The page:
Quick Facts

  • Gen Z prefers smaller cars than prior generations. The Honda Civic is their most-owned model, driven by 5.05% of the generation.

  • Millennials, who are in their parenting years, favor the practical Honda Accord. The midsize sedan represents 3.23% of all cars millennials own.

  • The Ford F-Series pickup is the most-owned model among Generation X and baby boomers, with ownership rates of 3.16% and 3.74%, respectively.

  • The Nissan Altima, Honda Accord, Toyota Camry, and Toyota Corolla rank among the top 10 car models for every generation.

  • Chevrolet is among the three most popular car brands for every generation and ranks No. 1 for Gen X and millennials.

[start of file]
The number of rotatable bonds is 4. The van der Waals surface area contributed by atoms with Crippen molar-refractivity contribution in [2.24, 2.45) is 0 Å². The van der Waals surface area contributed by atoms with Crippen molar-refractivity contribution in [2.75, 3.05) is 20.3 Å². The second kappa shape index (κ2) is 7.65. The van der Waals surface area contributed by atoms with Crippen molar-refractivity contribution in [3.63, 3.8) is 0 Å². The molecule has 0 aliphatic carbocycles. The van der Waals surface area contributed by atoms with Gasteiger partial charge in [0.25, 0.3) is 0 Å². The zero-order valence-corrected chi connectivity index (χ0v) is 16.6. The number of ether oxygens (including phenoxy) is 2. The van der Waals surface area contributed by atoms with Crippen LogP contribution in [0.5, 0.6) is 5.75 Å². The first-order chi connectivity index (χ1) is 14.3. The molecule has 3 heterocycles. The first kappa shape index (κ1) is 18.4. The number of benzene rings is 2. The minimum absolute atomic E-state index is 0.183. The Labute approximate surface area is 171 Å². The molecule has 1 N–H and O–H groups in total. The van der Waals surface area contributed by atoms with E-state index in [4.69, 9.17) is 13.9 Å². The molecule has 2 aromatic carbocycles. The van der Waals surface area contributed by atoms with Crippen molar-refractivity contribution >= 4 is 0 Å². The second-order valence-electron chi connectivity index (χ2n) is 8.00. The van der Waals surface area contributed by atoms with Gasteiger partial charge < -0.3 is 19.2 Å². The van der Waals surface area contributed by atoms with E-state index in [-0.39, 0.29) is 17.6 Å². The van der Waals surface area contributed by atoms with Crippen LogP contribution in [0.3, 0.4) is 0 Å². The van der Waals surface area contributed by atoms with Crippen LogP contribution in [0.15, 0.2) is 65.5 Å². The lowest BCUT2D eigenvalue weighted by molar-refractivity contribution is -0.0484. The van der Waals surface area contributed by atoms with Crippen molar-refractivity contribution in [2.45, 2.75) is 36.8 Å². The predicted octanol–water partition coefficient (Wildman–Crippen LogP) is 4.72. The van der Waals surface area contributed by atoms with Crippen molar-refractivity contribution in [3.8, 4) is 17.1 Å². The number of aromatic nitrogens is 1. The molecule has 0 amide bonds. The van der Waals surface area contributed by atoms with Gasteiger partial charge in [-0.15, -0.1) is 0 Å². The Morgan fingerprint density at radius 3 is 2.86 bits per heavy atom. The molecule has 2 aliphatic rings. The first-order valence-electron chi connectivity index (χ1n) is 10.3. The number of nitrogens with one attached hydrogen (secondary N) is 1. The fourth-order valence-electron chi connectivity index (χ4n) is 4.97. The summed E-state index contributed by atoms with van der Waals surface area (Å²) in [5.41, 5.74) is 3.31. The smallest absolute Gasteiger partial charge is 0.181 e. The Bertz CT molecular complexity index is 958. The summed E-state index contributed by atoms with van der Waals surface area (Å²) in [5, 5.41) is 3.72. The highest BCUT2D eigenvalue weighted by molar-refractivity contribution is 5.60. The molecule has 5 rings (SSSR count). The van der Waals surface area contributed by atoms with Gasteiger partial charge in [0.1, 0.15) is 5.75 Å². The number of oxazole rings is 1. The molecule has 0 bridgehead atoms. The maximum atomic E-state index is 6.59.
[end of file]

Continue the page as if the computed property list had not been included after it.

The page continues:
• Chevrolet, Ford, and Toyota represent the top three brands in varying orders for boomers, Gen X, and millennials, but Honda beats out Toyota for Gen Z.

  • Gen Z pays the most for car insurance, at $246 per month for full coverage in 2023, and boomers pay the least, at $134. Premiums are in line with risk rates, as younger drivers lack experience on the road and insurers often charge them more as a result.

Gen X and boomers prefer bigger vehicles, while Gen Z is more concerned with fuel economy

Some car models, like the Honda Accord or Toyota Camry, are popular across all age groups, but when broken down by generation, the 10 most-driven cars reveal a key difference in preferences.

Boomers prefer bigger cars than younger drivers, with SUVs or pickup trucks comprising five of their 10 most-driven models. Gen X isn’t far behind, with three of their top 10 cars in the same categories, but millennials’ favorites include just two pickup trucks. Gen Z’s top 10 included none.